Mathematics, Department of


Date of this Version



The American Mathematical Monthly, Vol. 87, No. 4 (Apr., 1980), pp. 284-285


Copyright 1980 Mathematical Association of America


In [1] Guggenheimer states that a Jordan polygon has two principal vertices that are exposed points of its convex hull, and he refers to Meisters's paper [3]. Such a statement cannot be found in Meisters's paper, and in fact it is false. The polygon illustrated in the figure below provides a counterexample.

By a Jordan polygon P = V1 . . . VN is meant a simple closed polygonal plane curve with N sides Vl V2, V2 V3, . . . , VN-1, VN, VN V1, joining the N vertices V1, . . . ,VN. In [3] any consecutive vertices Vi-1, Vi, and Vi+1 of a Jordan polygon P are said to form an ear (regarded as the region enclosed by the triangle Vi-1 Vi Vi-1) at the vertex Vi if the open chord joining Vi-1 andVi+1 lies entirely inside the polygon P. Two such ears are called nonoverlapping if the interiors of their triangular regions are disjoint. The following Two-Ears Theorem was proved in [3].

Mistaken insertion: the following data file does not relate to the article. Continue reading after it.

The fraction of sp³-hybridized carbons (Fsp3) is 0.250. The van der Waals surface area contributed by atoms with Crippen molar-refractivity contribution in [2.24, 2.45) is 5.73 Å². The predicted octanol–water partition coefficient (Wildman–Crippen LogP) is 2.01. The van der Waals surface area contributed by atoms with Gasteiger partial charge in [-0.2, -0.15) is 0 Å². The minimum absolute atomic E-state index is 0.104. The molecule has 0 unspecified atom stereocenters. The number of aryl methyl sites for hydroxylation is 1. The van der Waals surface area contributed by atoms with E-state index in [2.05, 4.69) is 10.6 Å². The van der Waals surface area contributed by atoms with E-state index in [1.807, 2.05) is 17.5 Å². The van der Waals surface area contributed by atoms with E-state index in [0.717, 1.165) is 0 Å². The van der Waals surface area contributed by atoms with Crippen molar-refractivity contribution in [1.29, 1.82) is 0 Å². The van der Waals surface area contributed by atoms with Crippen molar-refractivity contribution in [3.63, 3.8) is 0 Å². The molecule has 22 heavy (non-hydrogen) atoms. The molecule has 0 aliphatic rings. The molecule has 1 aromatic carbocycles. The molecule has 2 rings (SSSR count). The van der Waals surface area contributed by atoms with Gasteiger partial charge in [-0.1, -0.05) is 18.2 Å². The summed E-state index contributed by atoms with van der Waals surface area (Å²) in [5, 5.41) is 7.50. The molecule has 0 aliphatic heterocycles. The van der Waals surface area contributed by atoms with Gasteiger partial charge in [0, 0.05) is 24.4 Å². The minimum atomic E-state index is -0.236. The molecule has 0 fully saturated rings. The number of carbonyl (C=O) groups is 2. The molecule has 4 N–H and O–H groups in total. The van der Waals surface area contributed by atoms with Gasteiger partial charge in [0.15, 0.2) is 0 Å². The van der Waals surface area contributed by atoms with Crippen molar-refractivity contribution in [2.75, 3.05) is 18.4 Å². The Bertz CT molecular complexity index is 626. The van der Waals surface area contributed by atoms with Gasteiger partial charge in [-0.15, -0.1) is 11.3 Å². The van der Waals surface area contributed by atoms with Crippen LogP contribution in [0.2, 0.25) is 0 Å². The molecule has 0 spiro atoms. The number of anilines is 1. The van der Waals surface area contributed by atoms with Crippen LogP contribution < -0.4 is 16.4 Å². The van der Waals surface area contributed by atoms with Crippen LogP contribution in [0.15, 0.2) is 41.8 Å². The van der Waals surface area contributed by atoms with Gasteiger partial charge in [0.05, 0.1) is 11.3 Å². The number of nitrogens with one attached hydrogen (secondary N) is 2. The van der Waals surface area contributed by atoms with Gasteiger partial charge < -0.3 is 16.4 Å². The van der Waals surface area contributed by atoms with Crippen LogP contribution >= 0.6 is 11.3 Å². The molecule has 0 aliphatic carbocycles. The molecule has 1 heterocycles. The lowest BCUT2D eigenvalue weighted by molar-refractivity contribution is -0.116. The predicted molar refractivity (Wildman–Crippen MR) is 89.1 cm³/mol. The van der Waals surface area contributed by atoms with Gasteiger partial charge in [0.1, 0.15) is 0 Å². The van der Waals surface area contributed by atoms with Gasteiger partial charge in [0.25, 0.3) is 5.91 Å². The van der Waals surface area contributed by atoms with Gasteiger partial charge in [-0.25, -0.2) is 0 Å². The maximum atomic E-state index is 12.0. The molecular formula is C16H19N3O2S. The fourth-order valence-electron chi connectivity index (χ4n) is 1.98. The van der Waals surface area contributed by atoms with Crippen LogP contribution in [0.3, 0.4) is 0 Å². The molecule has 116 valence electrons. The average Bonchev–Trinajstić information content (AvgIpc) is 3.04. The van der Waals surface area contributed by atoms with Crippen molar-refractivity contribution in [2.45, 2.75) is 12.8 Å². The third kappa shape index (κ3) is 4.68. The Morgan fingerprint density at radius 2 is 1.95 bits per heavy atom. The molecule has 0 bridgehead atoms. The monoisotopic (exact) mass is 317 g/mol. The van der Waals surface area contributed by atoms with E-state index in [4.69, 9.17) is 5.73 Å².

TWO-EARS THEOREM. Except for triangles, every Jordan polygon has at least two nonoverlapping ears.